1710 AD First grant in favour of locals (including a woman) of a title of nobility to have been created by the Grand Masters. On 24 December 1710, Grand Master Perellos granted the title of Baron of Gomerino jointly to Paolo and Beatrice Testaferrata.
1732 AD Manoel Theater dedicated.
1741 AD Population is estimated at 111,000 persons
1760 AD  After the death of the Baron Paolo Testaferrata, the office of ‘Depositario’ within the Inquisition was continued by his widow Vincenza Matilde. With the exception of a short period, she remained in office until 1778.
1768 AD Jesuits expelled from Malta and their property transferred to the Knights by Papal Order.
1769 AD Jesuits College turned into a University by Grandmaster Pinto.
1775 AD Uprising of the Priests brutally repressed by Grandmaster Ximenes.
1784 AD Promulgation of the Diritto Municipale by Grand Master De Rohan.
1797 AD

By a Papal brief dated 3 March 1797, Bishop Vincenzo Labini and all his successors in the diocese of Malta, were given the title of ‘Bishop of Malta and Archbishop of Rhodes’. This privilege was suppressed in 1928, and the title was changed to ‘Archbishop, Bishop of Malta’

In 1797 the status animarum for the diocese of Malta and Gozo estimated the population to number 96,534 individuals, excluding the Order and its followers, with 3,629 recorded baptisms.

1798 AD

The French, under Napoleon, occupy Malta on his way to Egypt on 9th June. Mdina (Notbile) capitulates on the 10 June. The act of capitulation of Mdina is signed on the one part by Vincenzo Barbara representing the French Republic and the Hakem together with the jurats representing the people.

The Order capitulates. The Act of capitulation of Malta is signed on the 12 June by on the one part by Napoleon on behalf of the French Republic, on the other six signed on behalf of the Order, the people of Malta and the King of Spain.

Slavery, the Roman Inquisition, and all titles of nobility are abolished in Malta. Tsar Paul I of Russia become de facto Grand Master of the Order, and orders the creation of a “Throne of Malta,” in the Vorontsov Palace in St. Petersburg (now on display in the State Hermitage Museum).

The Commission of Government is appointed on 12 June 1798. General Claude Henri Belgrand de Vaubois is appointed Military Governor. The islands are divided into 12 municipalities.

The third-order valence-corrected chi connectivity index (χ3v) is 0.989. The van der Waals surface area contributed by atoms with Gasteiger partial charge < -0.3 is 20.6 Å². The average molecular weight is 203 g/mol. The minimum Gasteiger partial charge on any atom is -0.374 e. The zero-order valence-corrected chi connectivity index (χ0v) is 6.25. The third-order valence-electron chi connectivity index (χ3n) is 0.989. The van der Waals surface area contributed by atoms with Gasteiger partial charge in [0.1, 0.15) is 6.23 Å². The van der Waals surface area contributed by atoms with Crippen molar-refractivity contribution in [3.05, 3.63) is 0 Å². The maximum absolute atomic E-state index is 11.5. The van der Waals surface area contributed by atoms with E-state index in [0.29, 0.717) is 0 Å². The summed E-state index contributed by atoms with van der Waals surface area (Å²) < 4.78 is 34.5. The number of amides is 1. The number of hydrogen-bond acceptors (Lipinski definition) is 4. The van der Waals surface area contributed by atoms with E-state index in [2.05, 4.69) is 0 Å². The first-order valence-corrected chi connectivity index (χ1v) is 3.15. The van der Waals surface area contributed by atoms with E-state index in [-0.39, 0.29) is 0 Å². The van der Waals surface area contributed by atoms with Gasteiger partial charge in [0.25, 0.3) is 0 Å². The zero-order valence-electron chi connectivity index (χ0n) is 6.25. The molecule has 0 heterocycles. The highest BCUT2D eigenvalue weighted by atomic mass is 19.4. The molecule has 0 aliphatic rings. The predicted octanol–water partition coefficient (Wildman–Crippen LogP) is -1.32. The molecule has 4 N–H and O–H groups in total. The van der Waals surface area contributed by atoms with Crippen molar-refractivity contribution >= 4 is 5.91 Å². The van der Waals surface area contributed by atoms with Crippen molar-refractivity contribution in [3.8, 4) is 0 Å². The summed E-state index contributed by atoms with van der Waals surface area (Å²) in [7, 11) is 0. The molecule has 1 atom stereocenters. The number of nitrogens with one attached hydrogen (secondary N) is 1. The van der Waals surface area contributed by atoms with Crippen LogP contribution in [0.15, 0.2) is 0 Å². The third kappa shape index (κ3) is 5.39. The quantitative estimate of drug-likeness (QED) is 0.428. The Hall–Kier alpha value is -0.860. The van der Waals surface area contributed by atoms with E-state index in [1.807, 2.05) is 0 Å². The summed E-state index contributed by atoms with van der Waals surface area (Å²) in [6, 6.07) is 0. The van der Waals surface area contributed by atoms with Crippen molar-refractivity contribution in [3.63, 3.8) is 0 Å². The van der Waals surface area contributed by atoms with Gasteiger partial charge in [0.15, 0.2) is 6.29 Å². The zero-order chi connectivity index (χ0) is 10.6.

29 October: First petition for the establishment of a separate Roman Catholic diocese on Gozo, led by Archpriest Saverio Cassar.

Uprising of the Maltese against the French on 2nd September. During 1798 the population was estimated at 114,000 total inhabitants.

1799 AD Dun Mikiel Xerri and other Maltese executed by the French after a failed plot to storm the Valletta walls. Britain takes Malta under its protection in the name of the King of the Two Sicilies.
1800 AD In September the French capitulate, Major General H. Pigot instructed to place Malta under the protection of the British Crown.
1801 AD Tsar Paul I of Russia demands the return of Malta to the Knights24 June 1801: Admiral Sir Alexander Ball is sent to Malta as Plenipotentiary Minister of His British Majesty for the Order of Saint John, with orders to evacuate the British forces from the Islands, and to prepare for their return to the Knights of St. John.
1802 AD

First Declaration of Rights issued in Malta: Dichiarazione dei Diritti degli Abitanti di Malta e Gozo, including the right to freedom of conscience under the rule of law.

Under the Peace of Amiens, Britain is ordered to return Malta to the Knights of St John, but facing imminent hostilities by Napoleonic France, Britain chooses not to comply. The Napoleonic Wars resume because of Malta.

1803 AD Ball was appointed Civil Commissioner in May 1803 and immediately instructed the removal of Neapolitan forces from the Island.
1807 AD

In 1807, the population numbered only 93,054, a drop of 18.4%over the previous decade. This population drop was not due to direct war casualties, but due to famine and disease mitigated by a proportion of the population emigrating abroad with the departure of the Knights. A similar drop was registered in Gozo in spite of the fact that the strife in the sister island lasted only until October 1798. The population in Gozo in 1798 has been estimated at 16,000 inhabitants. This figure fell by 19.8%over the subsequent decade so that the population in 1807 was estimated at 12,829. It as been estimated that during the strife, out of a population of 100,000 people, some2,000 perished through sickness and hunger, while direct war casualties amounted to just more than 300 men killed and wounded, some being killed prior to the uprising.